QST de W1AW
Propagation Forecast Bulletin 7 ARLP007
From Tad Cook, K7VVV
Seattle, WA February 13, 1998
To all radio amateurs
SB PROP ARL ARLP007
ARLP007 Propagation de K7VVV
Solar activity continued very low last week, with the solar flux below the ninety day average of 96 on every day. Average solar flux for the week was down about six points from the previous week's average. Geomagnetic conditions were mostly quiet until February 11 and 12, when the planetary K index went as high as four and the high-latitude K index went to six. This was probably due to a small coronal hole in the southwest quadrant of the solar disk.
The recent 27 day projection by the NOAA Space Environment Center forecasted continued solar flux values in the low to mid-eighties, rising to 90 around February 22 and 23. But it is now evident that a new active region has rotated into view. Solar flux jumped from 86.2 to 90.6 from Wednesday to Thursday, and for Friday through Sunday the projected solar flux is around 94. Given the progress of this young solar cycle compared to previous ones, we can only hope that shortly we will see a jump in solar activity.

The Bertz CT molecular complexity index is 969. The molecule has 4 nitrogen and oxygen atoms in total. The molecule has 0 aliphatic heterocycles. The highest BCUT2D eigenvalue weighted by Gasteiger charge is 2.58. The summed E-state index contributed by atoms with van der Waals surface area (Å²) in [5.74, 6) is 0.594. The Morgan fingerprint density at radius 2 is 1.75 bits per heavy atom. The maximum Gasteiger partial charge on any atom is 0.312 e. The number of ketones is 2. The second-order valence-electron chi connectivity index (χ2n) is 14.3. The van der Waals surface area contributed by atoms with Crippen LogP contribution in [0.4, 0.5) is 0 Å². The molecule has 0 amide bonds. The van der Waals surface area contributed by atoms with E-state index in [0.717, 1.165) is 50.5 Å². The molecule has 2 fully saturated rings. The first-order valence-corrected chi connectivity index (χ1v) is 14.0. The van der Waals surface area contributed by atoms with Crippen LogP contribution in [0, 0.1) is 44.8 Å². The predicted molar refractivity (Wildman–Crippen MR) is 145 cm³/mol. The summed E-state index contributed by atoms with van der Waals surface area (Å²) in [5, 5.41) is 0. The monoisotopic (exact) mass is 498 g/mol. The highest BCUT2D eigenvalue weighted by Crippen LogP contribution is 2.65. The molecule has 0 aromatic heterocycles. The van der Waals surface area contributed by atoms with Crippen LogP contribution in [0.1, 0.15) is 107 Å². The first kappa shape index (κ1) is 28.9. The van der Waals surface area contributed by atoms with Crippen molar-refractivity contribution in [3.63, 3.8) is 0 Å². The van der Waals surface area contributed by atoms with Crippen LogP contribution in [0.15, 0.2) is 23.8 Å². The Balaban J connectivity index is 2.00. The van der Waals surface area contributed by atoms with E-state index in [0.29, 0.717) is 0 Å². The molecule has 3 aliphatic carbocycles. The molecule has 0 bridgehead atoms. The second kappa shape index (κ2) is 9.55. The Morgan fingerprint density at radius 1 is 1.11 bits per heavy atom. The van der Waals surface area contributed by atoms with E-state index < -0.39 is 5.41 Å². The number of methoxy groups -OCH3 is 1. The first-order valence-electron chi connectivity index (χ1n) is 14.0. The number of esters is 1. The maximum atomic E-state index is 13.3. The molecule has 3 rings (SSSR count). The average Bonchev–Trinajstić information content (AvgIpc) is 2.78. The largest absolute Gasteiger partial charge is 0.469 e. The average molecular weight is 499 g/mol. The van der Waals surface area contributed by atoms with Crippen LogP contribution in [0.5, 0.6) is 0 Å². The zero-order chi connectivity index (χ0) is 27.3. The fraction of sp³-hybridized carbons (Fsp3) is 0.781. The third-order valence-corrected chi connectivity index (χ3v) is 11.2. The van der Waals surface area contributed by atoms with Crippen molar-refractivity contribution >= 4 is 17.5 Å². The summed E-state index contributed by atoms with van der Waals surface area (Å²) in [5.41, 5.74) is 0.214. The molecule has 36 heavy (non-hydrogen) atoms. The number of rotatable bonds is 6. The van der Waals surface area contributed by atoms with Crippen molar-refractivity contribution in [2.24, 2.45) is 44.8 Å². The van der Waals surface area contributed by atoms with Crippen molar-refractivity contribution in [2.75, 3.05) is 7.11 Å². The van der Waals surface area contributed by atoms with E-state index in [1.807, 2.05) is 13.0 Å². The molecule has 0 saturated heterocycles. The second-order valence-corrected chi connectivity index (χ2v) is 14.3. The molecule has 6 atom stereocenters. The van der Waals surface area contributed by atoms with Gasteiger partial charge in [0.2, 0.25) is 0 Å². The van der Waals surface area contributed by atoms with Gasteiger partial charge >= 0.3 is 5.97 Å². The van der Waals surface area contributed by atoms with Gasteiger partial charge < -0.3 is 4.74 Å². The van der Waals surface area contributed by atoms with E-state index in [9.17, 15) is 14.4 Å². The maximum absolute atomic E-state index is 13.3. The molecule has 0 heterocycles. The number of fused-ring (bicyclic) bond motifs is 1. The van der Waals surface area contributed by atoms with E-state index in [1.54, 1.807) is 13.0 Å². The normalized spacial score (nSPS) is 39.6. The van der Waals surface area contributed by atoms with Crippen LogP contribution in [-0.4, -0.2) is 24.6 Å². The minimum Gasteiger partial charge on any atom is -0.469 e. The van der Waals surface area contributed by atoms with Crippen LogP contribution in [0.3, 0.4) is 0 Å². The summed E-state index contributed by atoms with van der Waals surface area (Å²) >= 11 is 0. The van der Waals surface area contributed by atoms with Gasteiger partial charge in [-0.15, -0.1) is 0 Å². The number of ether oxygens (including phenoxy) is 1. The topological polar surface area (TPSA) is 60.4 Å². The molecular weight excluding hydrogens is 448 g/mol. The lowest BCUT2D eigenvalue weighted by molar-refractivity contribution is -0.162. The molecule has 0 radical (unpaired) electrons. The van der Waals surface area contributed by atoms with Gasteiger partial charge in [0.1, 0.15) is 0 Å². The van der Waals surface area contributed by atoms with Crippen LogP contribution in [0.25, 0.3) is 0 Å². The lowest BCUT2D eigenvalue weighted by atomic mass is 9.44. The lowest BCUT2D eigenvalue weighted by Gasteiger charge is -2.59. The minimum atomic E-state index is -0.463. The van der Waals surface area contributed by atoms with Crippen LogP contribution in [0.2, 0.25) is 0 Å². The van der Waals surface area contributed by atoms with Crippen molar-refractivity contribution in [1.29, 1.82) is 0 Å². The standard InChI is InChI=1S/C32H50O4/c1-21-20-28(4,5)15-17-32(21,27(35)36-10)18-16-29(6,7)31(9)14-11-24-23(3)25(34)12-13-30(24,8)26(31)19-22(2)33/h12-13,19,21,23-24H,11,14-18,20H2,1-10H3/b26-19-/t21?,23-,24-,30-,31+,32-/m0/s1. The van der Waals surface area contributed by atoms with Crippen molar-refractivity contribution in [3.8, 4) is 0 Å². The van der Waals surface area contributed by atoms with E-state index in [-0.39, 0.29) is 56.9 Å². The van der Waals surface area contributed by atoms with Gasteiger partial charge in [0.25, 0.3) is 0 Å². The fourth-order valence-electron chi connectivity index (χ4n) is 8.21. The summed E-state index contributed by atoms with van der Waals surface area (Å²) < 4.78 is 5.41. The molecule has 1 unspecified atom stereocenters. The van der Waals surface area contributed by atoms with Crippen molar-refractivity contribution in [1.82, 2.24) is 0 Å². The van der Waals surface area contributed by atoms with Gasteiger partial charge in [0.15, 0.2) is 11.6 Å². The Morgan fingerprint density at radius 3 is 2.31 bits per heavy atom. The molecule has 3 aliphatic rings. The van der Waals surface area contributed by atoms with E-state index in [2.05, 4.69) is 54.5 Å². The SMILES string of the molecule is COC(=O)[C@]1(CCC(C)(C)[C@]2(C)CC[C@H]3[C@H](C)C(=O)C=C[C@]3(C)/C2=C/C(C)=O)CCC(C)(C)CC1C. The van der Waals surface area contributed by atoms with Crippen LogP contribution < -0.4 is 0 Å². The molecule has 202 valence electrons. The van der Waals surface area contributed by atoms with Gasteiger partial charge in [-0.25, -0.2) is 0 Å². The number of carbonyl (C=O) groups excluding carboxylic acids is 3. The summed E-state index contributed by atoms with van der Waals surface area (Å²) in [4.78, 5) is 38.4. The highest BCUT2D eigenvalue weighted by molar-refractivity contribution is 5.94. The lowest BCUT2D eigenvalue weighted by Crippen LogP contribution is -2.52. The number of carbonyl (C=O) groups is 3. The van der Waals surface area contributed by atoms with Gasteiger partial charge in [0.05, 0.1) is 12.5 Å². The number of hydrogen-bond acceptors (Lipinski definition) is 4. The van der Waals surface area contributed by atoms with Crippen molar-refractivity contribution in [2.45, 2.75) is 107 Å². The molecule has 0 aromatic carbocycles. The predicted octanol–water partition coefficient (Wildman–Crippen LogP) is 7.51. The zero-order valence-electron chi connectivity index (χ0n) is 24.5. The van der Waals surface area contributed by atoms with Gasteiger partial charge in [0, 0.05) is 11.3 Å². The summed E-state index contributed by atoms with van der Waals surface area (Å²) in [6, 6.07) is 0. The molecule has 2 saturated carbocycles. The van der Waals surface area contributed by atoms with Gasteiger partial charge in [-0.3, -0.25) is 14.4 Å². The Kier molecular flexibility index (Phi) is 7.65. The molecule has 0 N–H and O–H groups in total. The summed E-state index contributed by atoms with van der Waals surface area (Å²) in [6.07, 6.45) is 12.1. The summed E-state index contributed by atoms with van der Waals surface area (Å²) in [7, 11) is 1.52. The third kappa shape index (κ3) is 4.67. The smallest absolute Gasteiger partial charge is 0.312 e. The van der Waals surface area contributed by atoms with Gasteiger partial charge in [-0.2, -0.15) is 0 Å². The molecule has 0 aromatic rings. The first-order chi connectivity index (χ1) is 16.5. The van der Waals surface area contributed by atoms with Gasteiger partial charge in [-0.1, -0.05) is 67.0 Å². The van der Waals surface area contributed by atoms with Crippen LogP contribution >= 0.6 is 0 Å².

Cary Oler of Solar Terrestrial Dispatch (on the Web at http://holly.cc.uleth.ca/solar/index.html) predicts a surge in solar activity over the next few months, with a vigorous and energetic upswing in solar indices corresponding to the beginning of accelerated sunspot growth. He thinks we may see solar flux values around 120 in the next two or three months.
Conditions should be good for the RTTY contest this weekend. With higher solar flux look for more daylight openings on 15 meters.
Sunspot Numbers for February 5 through 11 were 40, 41, 27, 37, 34, 62 and 63 with a mean of 43.4. 10.7 cm flux was 85.5, 84.2, 83.1, 83.6, 83.7, 83.7 and 86.2, with a mean of 84.3, and estimated planetary A indices were 3, 3, 3, 7, 8, 8, and 13, with a mean of 6.4.